What is the problem?
REDD+ is a UN-initiated scheme aimed at shifting the forest economy from short-term profit to long-term security by offering financial incentives to forest-rich countries to hold onto their woodland. It refers to “reducing emissions from deforestation and forest degradation in developing countries, and the role of conservation, sustainable management of forests, and enhancement of forest carbon stocks in developing countries”
However, this initiative, which could help slow climate change, is being jeopardised by corruption, due to the vast sums of money involved in the logging industry.
What are we doing?
Transparency International’s Secretariat is leading on a project to mitigate the risks of corruption to this initiative. This project is run in partnership with Transparency International chapters and partners in Cameroon, the Republic of Congo, the Democratic Republic of Congo, Ghana, Zambia, and Zimbabwe.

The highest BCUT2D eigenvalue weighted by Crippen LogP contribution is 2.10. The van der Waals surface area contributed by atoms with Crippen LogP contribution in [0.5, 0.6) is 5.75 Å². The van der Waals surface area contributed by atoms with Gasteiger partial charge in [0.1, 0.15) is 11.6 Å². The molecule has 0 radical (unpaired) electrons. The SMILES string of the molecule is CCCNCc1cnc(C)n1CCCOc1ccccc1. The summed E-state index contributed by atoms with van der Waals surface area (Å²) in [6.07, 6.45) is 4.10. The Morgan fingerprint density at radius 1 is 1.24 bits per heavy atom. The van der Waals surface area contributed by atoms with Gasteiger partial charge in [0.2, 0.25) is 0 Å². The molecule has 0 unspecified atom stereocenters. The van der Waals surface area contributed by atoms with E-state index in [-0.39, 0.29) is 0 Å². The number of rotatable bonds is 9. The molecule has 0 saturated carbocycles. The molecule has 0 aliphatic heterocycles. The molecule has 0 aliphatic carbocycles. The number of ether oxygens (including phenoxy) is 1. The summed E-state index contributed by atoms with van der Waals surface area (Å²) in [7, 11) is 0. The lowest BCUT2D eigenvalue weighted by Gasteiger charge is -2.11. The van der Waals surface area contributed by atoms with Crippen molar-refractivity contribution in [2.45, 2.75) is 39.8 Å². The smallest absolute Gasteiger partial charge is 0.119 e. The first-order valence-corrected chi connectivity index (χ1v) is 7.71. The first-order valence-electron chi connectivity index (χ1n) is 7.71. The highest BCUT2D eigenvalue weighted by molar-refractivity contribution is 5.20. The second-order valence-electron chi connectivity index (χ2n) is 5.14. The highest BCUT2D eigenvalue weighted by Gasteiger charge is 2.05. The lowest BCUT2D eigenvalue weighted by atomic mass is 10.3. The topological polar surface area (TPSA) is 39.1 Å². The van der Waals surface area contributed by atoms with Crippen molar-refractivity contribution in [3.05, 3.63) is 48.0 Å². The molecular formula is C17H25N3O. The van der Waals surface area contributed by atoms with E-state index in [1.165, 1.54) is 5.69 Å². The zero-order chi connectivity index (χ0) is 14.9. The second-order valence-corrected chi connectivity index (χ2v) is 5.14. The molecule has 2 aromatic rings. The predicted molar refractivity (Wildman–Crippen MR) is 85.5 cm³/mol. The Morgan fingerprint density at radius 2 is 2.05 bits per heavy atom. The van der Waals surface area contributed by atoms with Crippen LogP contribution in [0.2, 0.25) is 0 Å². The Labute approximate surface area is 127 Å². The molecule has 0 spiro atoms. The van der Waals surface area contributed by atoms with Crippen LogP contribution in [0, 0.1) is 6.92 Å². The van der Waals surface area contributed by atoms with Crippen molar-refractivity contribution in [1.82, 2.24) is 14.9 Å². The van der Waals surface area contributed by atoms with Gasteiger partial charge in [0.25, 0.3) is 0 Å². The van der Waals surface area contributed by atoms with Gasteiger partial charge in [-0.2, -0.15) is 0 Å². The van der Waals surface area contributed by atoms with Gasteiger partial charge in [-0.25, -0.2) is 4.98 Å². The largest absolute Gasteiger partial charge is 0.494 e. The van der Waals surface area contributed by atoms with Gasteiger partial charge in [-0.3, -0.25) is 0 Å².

Transparency International EU is supporting this project through advocacy work at the EU level. The EU, as the largest importer of timber among industrialised economies, can play a leading role in ensuring that checks and balances against corruption protect forests from abuse. Notably, the EU’s main tools in this regard are the FLEGT (Forest Law Enforcement, Governance and Trade) Action Plan, introducing Voluntary Partnership Agreements (VPAs) with timber-rich countries, and the EU Timber Regulation (EUTR), making it a criminal offence for companies to place illegally-harvested timber or products made from illegal timber on the EU market. Transparency International EU is advocating for a better implementation of these important tools.